………… families there were things
you didn’t say to a person, storing them up

from phone calls or visits one-on-one where you first
heard them, while confessing something in confidence
which got spread until everyone knew your story too.
(“The American Flag Cake” p. 36)

Now I am back on the Niangua River, watching for riffles made by stones just below the surface, still not knowing if I’d seen a “shy poke,”
McNair’s narrative poems, constructed of these long lines grouped in five, six, or seven-line stanzas, read like the swift shifts and nuances of conversation. Talk is the family’s medium, showing off glinting, weaving alliances, and the sudden isolation that sends us toward loss and death.
One of my favorite poems in this long, middle section is “The Run Down 17 Into Phoenix.” Its underlying story is simple and part fictional as the poet says of all these poems: Even with her new house in Amarillo, Texas, Jo-Lynn starts missing her husband Floyd on his long-distance trucker runs toward Phoenix. Her new home feels empty. Even surrounded by life-size, inflatable bears doesn’t keep her teeth from chattering as they used to when her first marriage went belly up. Sympathetic, Floyd’s teeth rattle too, but he still can’t help being proud of the time he’s making to Phoenix, driving in the dark.
Halfway through these long looping poems, Ruth reappears as the outsider sister, determined to go her own way. She full of delusions that sometimes sweep her up into an end-of-the-world “rapture,” and sometimes gnaw at her, making her justify her lonely obsessions. When Ruth’s sister Mae calls “…to offer comfort on Ruth’s/ first night in the nursing home,” Ruth doesn’t know who she is. And Mae
then listened to the distant voices
of the commercials on tv, while Ruth thought about
husbands and sisters and women getting cleaner counters
and kitchen floors. “The only one who’s still alive,”
Mae added, then wished she hadn’t, because
It made her think of how useless and dead she felt
In that moment as the family helper….

Wesley McNair’s The Lost Child (Part 3 of 3)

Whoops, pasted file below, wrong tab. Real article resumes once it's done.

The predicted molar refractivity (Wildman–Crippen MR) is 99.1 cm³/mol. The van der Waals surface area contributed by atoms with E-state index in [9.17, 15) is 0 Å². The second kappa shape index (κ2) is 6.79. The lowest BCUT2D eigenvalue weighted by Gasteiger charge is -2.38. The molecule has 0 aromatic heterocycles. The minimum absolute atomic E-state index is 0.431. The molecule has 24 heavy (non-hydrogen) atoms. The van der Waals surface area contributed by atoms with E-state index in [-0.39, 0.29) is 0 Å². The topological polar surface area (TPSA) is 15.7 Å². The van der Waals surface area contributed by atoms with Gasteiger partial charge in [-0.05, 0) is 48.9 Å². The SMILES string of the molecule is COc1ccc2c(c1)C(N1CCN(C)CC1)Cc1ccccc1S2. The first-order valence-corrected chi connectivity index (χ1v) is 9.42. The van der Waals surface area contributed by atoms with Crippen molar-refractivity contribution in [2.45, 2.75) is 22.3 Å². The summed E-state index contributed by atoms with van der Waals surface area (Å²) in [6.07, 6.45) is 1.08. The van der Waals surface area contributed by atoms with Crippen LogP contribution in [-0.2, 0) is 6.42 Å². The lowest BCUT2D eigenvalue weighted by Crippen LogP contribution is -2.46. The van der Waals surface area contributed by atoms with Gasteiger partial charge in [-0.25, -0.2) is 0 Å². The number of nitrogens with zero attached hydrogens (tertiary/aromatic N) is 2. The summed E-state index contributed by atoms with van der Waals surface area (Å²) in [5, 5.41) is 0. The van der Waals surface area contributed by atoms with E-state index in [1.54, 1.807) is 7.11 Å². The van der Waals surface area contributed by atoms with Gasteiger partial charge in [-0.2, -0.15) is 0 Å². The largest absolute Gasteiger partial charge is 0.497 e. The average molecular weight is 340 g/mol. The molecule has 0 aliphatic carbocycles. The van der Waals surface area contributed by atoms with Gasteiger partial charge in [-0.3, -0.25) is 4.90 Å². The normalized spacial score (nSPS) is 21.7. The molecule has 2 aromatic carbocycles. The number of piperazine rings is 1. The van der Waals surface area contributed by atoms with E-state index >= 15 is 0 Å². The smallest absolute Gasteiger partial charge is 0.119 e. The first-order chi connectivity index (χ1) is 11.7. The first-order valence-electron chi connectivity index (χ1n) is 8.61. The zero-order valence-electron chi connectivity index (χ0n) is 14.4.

Reading the Riffles
It helps me understand the skill and insight Wesley McNair brings to interpreting his mother’s aging and dying to remember how the Niangua rolled before us in a constant, challenging glimmer.
For as his mother tries to renew her connection to every object bagged up during her stay in the hospital, she keeps inventing motives and miracles happening around her,
…as if when she examines
each rescued object…..
the past suddenly becomes the present

and time has not happened to her at all…(“The Abduction”)
Later, as she lies dying in the hospital, the anger and hurt she vented on him as a child now, he understands, has prepared him for “the shock
Of this final unbelievable loneliness…..
…………..And never mind

her lifelong anger, and all the failures
of the heart…………

he can reach her now only “through her favorite song
he sang as a boy to lift the grief from her face,” The Tennessee Waltz. (“Dancing in Tennessee”)
In the very act of bringing home her ashes, he discovers again “the scar of/ her rejection and hurt”
disappearing into her work, then and in all
the years afterward…
Yet the river of her family affection carries him along, with an occasional scrape—her brother calls her a damn Yankee.” He joins them in lifting her soft ashes in their hands,
……………each of them speaking
to my mother in a soft casual way as if
she stood there beside them…
And because this binds him to them, and because together they have brought her finally home,
“she would never, ever again, be gone.” (“Why I Carried My Mother’s Ashes”).
In this book of humorous and humane, angry and revelatory poems, Wesley McNair renders his mother’s anger, and confusion, her stubborn, yet elated growing old, and the twining stories of her siblings who second-guess each other, hide truths from themselves and at times embrace love and persistence. Thus, he helps remind us of our own riffles and fear, what we hide from ourselves and what will ultimately puncture our certainty, even as we find joy in living to navigate at all.